939 Carbon Road, Greensburg PA 15601 (map); 724-836-6676; jioios.com
The skinny: Jioio's crust puts the "pie" in pizza pie, with a signature sweet taste that's more akin to dessert—but it works
Though it doesn't have a signature regional style like Chicago or New York, the Pittsburgh area has its fair share of slice joints and Italian-American pizza places. Most are as good as what you'll find in any American city, but a few miles east of the 'Burgh, there's something truly special. Jioio's (pronounced Joey-O's), in my hometown of Greensburg, is the most unusual pizza I've ever encountered.
Essentially, the pizza dough is pie dough, a sweet crust stretched thin and pan-baked so it's crazy crisp. The larger pies are baked in sheet pans and cut square, like grandma or Sicilian slices, while the small personal pizza is the usual round. The dough, however, is the same sugar-tinged recipe no matter what size you go for. (Hint: smaller pies offer more outer crust, and for those of you who save the ends of your apple pies for last, that's a good thing.)
I know, you're already making a slightly squicked-out face at the thought of a sweet pie crust. You then might not want to know that on the original, traditional pizza ($9.75 for an 8-cut pie), the tomato sauce is most certainly on the sweet end of the spectrum as well. I can't lie: it's a little off-putting at first taste. One look at the pizza would never clue a casual eater into the strange, yet oddly appealing combination of sweet crust, tomatoes, and cheese. I can't even say it's an acquired taste, because it never appealed to me throughout my entire high school career... and now I'm suddenly in love with it.
Actually, it's on the other two styles of pizza that the restaurant offers, the white and the pirogue pies, where the crust put Jioio's back on my official list of Pennsylvania food stops for every return visit home. Taking the tomato sauce out of the equation lets the salty cheese and sweet crust conduct some sort of pizza alchemy—a slice of "fresh" (read: likely from Sysco, since it's the dead of winter) tomato on the white pizza ($10.25 for an 8-cut pie) doesn't read as strongly as the concentrated flavor of the sauce, and lets the natural play of dough and dairy come through. Eaten cold for breakfast the next morning, it's even better.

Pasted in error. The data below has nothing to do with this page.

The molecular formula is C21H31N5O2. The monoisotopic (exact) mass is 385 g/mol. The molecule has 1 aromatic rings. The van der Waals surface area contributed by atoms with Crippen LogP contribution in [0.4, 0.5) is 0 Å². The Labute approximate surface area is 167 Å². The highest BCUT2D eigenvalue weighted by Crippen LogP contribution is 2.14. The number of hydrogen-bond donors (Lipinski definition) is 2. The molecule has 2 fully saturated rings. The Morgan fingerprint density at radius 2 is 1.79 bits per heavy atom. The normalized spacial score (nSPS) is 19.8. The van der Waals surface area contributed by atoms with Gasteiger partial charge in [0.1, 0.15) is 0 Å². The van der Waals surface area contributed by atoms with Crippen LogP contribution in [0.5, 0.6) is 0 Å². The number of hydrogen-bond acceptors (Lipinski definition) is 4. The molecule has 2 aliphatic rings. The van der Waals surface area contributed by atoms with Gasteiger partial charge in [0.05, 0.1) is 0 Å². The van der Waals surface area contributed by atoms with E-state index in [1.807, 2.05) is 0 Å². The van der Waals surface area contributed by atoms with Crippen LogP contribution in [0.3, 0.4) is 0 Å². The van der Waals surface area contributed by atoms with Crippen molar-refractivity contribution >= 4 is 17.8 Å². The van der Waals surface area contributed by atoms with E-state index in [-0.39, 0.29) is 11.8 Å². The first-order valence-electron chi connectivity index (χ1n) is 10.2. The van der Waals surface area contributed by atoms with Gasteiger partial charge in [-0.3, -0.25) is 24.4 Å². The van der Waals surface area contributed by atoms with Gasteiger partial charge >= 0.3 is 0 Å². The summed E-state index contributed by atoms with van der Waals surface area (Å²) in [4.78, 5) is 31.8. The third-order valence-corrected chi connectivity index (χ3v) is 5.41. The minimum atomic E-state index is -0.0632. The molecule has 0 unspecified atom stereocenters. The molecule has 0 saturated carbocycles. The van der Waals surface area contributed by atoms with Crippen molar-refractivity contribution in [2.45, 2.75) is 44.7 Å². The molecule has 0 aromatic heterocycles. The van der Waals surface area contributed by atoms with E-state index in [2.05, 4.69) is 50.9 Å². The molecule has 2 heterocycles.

And while I'll admit that the pierogie pizza ($10.75 for an 8-cut pie), covered in mashed potatoes and crunchy slices of white onion in an homage to another of western PA's most famous food icons, sounds something like a Guy Fieri fever dream, it's the most successful of all the Jioio's pies, in my estimation. Creamy potatoes, sweet crust, the sharp tang of roasted onion—was this style of pizza not around in high school? How have I been missing out on this all these years?
Only the cooks know the dough recipe—"They make it at night, when the restaurant's closed"—is all I can get out of our otherwise talkative server, decked out in a Steelers t-shirt because that's how you do on Sundays in western PA, even if the temperature is merely reaching into the teens and it's two days before Christmas.
I'd never eaten a Jioio's pie anywhere but my own kitchen, never venturing further into the restaurant than the take-out window off the vestibule (which, let me tell you, does a brisk business of its own), so it was a refreshing change of pace to sample the pizzas in the humble dining room, decorated with framed photos and memorabilia from the family's grocery purveyor roots. I'm always a cheerleader for the food and culture of Pittsburgh, but something about being home for the holidays after a long stretch away made me more appreciative of what I grew up with, no matter how quirky it might be. (For the record, my favorite Primanti's sandwich is kolbassi.)
Whether my rekindled love for Jioio's pizza is merely a rush of the familiar or a true changing of my taste preferences is unclear; honestly, it's likely a mixture of nostalgia and carbs. But after years of viewing this strange, sweet pie as a mere sideline of my western PA upbringing, I'm ready to embrace it as the unique pizza property it is, and recommend it without reservation. You might not like it, but you must try it.
About the author: Casey Barber is the editor of Good. Food. Stories. and author of the forthcoming cookbook Classic Snacks Made from Scratch: 70 Homemade Versions of Your Favorite Brand-Name Treats. Find her on Twitter: @GoodFoodStories